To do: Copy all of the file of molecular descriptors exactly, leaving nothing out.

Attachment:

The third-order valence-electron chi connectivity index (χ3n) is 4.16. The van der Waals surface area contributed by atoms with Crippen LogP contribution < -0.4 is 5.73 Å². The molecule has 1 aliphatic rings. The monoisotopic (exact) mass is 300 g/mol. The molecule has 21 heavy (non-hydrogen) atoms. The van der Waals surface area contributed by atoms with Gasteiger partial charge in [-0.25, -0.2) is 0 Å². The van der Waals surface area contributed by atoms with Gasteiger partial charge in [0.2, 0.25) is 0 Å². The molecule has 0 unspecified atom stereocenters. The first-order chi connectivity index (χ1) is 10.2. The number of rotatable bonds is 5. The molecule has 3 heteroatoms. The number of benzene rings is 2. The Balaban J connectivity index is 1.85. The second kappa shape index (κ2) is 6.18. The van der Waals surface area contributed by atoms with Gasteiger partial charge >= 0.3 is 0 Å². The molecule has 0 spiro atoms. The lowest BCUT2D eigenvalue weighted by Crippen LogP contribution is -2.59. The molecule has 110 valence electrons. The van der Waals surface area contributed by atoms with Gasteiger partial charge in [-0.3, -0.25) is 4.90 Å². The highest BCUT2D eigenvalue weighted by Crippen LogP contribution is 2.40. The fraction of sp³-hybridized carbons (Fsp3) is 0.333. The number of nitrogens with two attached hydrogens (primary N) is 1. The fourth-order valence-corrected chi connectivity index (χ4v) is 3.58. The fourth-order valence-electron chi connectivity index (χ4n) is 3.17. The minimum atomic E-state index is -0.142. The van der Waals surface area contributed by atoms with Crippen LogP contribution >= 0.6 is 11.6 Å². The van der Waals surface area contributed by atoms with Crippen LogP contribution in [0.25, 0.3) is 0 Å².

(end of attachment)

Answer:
The third-order valence-electron chi connectivity index (χ3n) is 4.16. The van der Waals surface area contributed by atoms with Crippen LogP contribution < -0.4 is 5.73 Å². The molecule has 1 aliphatic rings. The monoisotopic (exact) mass is 300 g/mol. The molecule has 21 heavy (non-hydrogen) atoms. The van der Waals surface area contributed by atoms with Gasteiger partial charge in [-0.25, -0.2) is 0 Å². The van der Waals surface area contributed by atoms with Gasteiger partial charge in [0.2, 0.25) is 0 Å². The molecule has 0 unspecified atom stereocenters. The first-order chi connectivity index (χ1) is 10.2. The number of rotatable bonds is 5. The molecule has 3 heteroatoms. The number of benzene rings is 2. The Balaban J connectivity index is 1.85. The second kappa shape index (κ2) is 6.18. The van der Waals surface area contributed by atoms with Gasteiger partial charge >= 0.3 is 0 Å². The molecule has 0 spiro atoms. The lowest BCUT2D eigenvalue weighted by Crippen LogP contribution is -2.59. The molecule has 110 valence electrons. The van der Waals surface area contributed by atoms with Gasteiger partial charge in [-0.3, -0.25) is 4.90 Å². The highest BCUT2D eigenvalue weighted by Crippen LogP contribution is 2.40. The fraction of sp³-hybridized carbons (Fsp3) is 0.333. The number of nitrogens with two attached hydrogens (primary N) is 1. The fourth-order valence-corrected chi connectivity index (χ4v) is 3.58. The fourth-order valence-electron chi connectivity index (χ4n) is 3.17. The minimum atomic E-state index is -0.142. The van der Waals surface area contributed by atoms with Crippen LogP contribution >= 0.6 is 11.6 Å². The van der Waals surface area contributed by atoms with Crippen LogP contribution in [0.25, 0.3) is 0 Å².